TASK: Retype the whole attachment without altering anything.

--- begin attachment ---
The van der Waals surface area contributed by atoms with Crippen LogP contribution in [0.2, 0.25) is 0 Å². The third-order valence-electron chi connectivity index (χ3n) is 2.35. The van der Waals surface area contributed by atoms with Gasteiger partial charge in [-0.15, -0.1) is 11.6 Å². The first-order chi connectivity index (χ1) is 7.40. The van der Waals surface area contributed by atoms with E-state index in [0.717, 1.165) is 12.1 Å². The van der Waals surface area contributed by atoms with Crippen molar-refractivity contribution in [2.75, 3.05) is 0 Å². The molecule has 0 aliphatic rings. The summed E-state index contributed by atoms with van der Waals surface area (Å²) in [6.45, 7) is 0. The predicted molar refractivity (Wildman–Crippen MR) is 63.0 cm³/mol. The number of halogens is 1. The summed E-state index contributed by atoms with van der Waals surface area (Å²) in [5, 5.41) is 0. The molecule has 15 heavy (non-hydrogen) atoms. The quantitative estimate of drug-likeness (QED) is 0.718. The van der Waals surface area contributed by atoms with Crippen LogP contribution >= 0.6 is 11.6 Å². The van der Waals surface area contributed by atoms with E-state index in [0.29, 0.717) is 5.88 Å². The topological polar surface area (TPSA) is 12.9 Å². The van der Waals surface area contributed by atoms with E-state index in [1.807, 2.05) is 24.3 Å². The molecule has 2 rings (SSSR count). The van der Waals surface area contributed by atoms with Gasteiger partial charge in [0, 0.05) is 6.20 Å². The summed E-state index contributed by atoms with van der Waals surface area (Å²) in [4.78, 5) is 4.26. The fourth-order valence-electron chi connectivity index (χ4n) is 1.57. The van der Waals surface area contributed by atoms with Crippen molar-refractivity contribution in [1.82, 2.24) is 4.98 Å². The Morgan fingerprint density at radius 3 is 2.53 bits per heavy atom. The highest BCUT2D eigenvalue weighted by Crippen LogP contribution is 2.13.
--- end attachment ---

The van der Waals surface area contributed by atoms with Crippen LogP contribution in [0.2, 0.25) is 0 Å². The third-order valence-electron chi connectivity index (χ3n) is 2.35. The van der Waals surface area contributed by atoms with Gasteiger partial charge in [-0.15, -0.1) is 11.6 Å². The first-order chi connectivity index (χ1) is 7.40. The van der Waals surface area contributed by atoms with E-state index in [0.717, 1.165) is 12.1 Å². The van der Waals surface area contributed by atoms with Crippen molar-refractivity contribution in [2.75, 3.05) is 0 Å². The molecule has 0 aliphatic rings. The summed E-state index contributed by atoms with van der Waals surface area (Å²) in [6.45, 7) is 0. The predicted molar refractivity (Wildman–Crippen MR) is 63.0 cm³/mol. The number of halogens is 1. The summed E-state index contributed by atoms with van der Waals surface area (Å²) in [5, 5.41) is 0. The molecule has 15 heavy (non-hydrogen) atoms. The quantitative estimate of drug-likeness (QED) is 0.718. The van der Waals surface area contributed by atoms with Crippen LogP contribution >= 0.6 is 11.6 Å². The van der Waals surface area contributed by atoms with E-state index in [0.29, 0.717) is 5.88 Å². The topological polar surface area (TPSA) is 12.9 Å². The van der Waals surface area contributed by atoms with E-state index in [1.807, 2.05) is 24.3 Å². The molecule has 2 rings (SSSR count). The van der Waals surface area contributed by atoms with Gasteiger partial charge in [0, 0.05) is 6.20 Å². The summed E-state index contributed by atoms with van der Waals surface area (Å²) in [4.78, 5) is 4.26. The fourth-order valence-electron chi connectivity index (χ4n) is 1.57. The van der Waals surface area contributed by atoms with Crippen molar-refractivity contribution in [1.82, 2.24) is 4.98 Å². The Morgan fingerprint density at radius 3 is 2.53 bits per heavy atom. The highest BCUT2D eigenvalue weighted by Crippen LogP contribution is 2.13.